Teachers contend with repercussions of unpopular speech
By The Associated Press,
Unpopular words recently tripped up two teachers one a tenured history professor in New Mexico and the other a high school substitute in Pennsylvania.
Richard Berthold, a tenured University of New Mexico history professor, told a class of freshmen that "Anyone who can blow up the Pentagon has my vote." The statement has angered several state legislators and one has demanded that he be fired.
Meanwhile, Pittsburgh, Pa., substitute teacher John Gardner got his job back Sept. 21, a day after being suspended for writing "Osama bin Laden did us a favor!" in the margin of a newspaper that another teacher saw and reported to Pittsburgh Public Schools officials.
In the New Mexico controversy, Berthold says any attempt to fire him could violate his freedom of speech and would be "a slippery slope to get on when it comes to academic freedom and expression."
William Gordon, university president, also lashed out at Berthold.
"I consider the remark made by Professor Berthold to be irresponsible and deeply offensive," Gordon said in a statement released Sept. 21.
"While we all know that the First Amendment protects a broad range of speech, the fact that Professor Berthold's speech is protected does not make his comments any less repugnant," Gordon added.
Gordon said Berthold has "communicated to me his deep regret for what he said and his shame for having said it." He said Berthold has apologized to his students and would issue a public apology to the entire community.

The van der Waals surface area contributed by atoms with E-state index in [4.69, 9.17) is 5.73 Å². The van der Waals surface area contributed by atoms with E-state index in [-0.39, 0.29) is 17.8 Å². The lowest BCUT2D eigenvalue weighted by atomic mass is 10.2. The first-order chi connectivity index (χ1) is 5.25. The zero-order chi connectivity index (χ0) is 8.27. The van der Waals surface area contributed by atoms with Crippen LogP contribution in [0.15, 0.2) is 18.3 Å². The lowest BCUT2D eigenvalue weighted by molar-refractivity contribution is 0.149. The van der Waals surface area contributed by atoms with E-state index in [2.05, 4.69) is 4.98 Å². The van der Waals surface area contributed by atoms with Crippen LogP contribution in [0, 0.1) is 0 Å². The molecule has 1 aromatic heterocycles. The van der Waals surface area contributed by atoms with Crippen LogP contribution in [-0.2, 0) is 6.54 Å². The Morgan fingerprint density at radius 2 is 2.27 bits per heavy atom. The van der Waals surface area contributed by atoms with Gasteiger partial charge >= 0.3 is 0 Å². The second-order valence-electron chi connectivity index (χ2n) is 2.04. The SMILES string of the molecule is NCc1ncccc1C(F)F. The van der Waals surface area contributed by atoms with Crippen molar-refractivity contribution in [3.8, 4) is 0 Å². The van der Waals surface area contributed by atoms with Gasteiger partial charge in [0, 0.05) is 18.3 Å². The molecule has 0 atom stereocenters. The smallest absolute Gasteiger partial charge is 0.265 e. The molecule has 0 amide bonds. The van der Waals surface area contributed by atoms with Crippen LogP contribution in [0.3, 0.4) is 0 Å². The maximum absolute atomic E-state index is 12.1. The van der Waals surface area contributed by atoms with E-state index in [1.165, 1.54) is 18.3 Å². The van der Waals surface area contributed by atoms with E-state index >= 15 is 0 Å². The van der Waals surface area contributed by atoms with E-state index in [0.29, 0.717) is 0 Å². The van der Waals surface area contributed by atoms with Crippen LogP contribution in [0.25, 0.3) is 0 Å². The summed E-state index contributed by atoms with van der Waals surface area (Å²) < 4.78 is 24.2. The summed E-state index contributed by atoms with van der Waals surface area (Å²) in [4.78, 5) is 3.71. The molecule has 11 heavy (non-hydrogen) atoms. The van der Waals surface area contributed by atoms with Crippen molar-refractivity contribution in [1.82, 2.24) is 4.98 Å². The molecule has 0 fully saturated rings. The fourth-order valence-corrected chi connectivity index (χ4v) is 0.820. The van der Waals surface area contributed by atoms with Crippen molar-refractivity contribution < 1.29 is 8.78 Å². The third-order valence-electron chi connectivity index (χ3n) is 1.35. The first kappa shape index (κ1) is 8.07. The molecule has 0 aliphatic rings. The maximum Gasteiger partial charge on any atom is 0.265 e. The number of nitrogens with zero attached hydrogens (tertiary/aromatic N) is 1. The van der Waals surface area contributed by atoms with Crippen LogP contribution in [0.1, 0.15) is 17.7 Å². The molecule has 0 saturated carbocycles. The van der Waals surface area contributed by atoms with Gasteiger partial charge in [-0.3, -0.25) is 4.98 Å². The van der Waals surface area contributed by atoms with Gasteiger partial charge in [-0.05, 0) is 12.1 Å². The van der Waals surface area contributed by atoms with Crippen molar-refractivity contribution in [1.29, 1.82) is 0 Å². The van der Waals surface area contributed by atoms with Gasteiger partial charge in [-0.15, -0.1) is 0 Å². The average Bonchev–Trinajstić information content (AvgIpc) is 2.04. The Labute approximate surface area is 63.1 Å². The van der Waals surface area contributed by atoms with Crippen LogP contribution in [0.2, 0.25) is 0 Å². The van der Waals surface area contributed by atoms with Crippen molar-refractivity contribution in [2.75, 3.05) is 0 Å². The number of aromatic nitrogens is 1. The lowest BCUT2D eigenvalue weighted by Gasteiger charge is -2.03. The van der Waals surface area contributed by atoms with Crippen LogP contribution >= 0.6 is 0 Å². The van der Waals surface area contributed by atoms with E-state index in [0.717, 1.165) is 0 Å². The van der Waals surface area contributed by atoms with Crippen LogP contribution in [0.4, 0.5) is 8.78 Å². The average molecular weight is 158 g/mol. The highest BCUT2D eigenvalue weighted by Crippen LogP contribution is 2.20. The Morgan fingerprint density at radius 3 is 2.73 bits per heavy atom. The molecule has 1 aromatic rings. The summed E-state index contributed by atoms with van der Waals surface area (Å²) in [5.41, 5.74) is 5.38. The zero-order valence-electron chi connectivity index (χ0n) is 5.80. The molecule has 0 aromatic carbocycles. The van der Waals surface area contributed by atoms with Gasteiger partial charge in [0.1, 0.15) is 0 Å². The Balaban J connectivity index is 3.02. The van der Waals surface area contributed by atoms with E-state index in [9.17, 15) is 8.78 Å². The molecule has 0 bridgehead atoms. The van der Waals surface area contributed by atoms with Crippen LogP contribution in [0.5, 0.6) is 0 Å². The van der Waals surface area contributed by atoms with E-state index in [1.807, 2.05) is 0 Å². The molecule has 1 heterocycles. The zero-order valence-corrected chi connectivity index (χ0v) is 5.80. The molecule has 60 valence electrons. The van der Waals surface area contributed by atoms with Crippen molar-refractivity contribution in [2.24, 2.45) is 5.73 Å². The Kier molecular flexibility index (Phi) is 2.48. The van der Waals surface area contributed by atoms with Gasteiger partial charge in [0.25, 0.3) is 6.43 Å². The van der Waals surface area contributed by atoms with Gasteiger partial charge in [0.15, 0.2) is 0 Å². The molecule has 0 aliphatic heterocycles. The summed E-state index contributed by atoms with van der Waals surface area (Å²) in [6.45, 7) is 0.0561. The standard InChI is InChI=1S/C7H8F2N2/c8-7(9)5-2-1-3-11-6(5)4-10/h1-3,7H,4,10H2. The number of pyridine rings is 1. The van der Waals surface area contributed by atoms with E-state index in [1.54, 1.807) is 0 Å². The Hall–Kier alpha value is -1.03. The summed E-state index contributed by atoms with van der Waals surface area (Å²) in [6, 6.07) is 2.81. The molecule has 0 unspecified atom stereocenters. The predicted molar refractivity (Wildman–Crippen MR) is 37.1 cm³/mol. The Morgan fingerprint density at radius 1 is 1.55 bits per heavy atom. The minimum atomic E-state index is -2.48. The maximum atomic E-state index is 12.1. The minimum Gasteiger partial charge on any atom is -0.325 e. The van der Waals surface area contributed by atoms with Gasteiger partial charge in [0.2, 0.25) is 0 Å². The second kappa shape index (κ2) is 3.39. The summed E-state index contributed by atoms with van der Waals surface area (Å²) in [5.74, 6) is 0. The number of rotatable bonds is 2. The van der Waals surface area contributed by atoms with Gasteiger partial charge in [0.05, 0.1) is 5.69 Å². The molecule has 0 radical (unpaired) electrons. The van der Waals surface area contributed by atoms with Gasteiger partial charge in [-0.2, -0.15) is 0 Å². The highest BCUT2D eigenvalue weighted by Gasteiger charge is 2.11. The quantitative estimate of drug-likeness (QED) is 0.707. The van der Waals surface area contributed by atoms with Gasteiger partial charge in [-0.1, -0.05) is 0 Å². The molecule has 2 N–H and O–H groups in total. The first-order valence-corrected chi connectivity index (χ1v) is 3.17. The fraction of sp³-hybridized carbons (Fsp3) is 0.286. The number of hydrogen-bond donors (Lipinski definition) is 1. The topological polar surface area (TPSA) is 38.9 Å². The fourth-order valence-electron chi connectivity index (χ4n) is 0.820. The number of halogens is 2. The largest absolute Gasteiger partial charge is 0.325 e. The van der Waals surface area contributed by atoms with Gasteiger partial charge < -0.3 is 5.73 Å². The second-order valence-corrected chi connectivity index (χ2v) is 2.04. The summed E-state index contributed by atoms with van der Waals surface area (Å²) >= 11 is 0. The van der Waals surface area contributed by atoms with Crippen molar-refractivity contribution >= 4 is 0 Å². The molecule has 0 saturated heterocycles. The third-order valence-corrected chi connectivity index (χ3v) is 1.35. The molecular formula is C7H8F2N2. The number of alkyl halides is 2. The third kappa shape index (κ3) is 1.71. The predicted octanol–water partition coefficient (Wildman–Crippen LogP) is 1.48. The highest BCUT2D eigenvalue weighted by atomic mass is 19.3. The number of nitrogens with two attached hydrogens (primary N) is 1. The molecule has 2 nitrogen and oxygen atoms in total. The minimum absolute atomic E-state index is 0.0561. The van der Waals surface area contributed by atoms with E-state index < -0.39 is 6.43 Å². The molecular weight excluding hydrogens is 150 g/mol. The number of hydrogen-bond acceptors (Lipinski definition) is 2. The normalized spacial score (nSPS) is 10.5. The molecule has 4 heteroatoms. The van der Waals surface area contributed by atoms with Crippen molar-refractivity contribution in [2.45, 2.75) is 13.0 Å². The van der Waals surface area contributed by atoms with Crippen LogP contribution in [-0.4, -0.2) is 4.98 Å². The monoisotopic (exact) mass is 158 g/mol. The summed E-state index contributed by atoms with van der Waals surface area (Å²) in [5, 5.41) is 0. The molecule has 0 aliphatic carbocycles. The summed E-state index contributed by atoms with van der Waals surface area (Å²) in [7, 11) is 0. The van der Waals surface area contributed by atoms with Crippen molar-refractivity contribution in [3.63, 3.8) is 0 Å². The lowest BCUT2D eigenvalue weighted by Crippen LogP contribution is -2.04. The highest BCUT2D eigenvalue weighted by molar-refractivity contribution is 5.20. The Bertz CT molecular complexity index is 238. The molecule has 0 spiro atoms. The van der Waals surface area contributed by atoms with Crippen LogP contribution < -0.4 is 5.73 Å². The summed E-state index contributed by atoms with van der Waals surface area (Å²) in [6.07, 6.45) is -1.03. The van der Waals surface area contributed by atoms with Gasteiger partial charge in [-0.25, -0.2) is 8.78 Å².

In an interview with The Santa Fe New Mexican, Berthold, who has taught at the university for 29 years, said he was sorry he made the statement, but defended his right of free speech in the classroom.
"I was a jerk," he said Sept. 19. "But the First Amendment protects my right to be a jerk."
Rep. William Fuller, R-Albuquerque, a retired Army colonel whose son, also a colonel, works at the Pentagon, called for the university to fire Berthold.
"He didn't make these statements to his family in his living room," Fuller said on the House floor. "He didn't say it to friends at a table in a cafe or at a backyard barbecue. I wouldn't have a problem with that.
"But he said it as a person paid by the state at an institution funded by the state. And I have a problem with that."
Fuller's son was at another building when a hijacked plane crashed into the Pentagon on Sept. 11, where at least 189 people are believed to have been killed. The son works in an office in the same wing that was hit.
"His office was burned to smithereens," Fuller said. "If something had happened to my son, I would be having a much closer discussion with this professor."
Meanwhile in Pittsburgh, Gardner was reinstated Sept. 21 shortly after meeting with Pittsburgh Public Schools to explain the remark "Osama bin Laden did us a favor!" written in the margin of a newspaper.